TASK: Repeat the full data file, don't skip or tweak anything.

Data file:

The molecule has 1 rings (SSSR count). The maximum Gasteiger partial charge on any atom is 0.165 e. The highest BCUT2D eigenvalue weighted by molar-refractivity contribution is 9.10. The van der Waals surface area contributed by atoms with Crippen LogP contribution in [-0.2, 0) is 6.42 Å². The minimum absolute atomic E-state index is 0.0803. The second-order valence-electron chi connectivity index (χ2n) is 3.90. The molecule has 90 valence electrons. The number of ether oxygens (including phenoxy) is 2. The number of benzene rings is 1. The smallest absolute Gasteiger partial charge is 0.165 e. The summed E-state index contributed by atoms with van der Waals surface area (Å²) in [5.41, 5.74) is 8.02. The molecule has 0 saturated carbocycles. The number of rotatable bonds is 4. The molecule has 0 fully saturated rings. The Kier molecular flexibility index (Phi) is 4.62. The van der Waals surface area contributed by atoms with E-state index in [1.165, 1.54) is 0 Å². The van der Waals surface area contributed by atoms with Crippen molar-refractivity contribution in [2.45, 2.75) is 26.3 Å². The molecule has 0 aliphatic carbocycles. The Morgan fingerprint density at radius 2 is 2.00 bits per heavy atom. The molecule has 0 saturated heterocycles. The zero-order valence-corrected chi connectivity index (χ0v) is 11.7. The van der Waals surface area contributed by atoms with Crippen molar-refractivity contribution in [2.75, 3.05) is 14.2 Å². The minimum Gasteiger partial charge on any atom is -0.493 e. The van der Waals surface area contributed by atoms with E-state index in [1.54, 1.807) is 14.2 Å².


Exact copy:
The molecule has 1 rings (SSSR count). The maximum Gasteiger partial charge on any atom is 0.165 e. The highest BCUT2D eigenvalue weighted by molar-refractivity contribution is 9.10. The van der Waals surface area contributed by atoms with Crippen LogP contribution in [-0.2, 0) is 6.42 Å². The minimum absolute atomic E-state index is 0.0803. The second-order valence-electron chi connectivity index (χ2n) is 3.90. The molecule has 90 valence electrons. The number of ether oxygens (including phenoxy) is 2. The number of benzene rings is 1. The smallest absolute Gasteiger partial charge is 0.165 e. The summed E-state index contributed by atoms with van der Waals surface area (Å²) in [5.41, 5.74) is 8.02. The molecule has 0 saturated carbocycles. The number of rotatable bonds is 4. The molecule has 0 fully saturated rings. The Kier molecular flexibility index (Phi) is 4.62. The van der Waals surface area contributed by atoms with E-state index in [1.165, 1.54) is 0 Å². The van der Waals surface area contributed by atoms with Crippen molar-refractivity contribution in [2.45, 2.75) is 26.3 Å². The molecule has 0 aliphatic carbocycles. The Morgan fingerprint density at radius 2 is 2.00 bits per heavy atom. The molecule has 0 saturated heterocycles. The zero-order valence-corrected chi connectivity index (χ0v) is 11.7. The van der Waals surface area contributed by atoms with Crippen molar-refractivity contribution in [2.75, 3.05) is 14.2 Å². The minimum Gasteiger partial charge on any atom is -0.493 e. The van der Waals surface area contributed by atoms with E-state index in [1.54, 1.807) is 14.2 Å².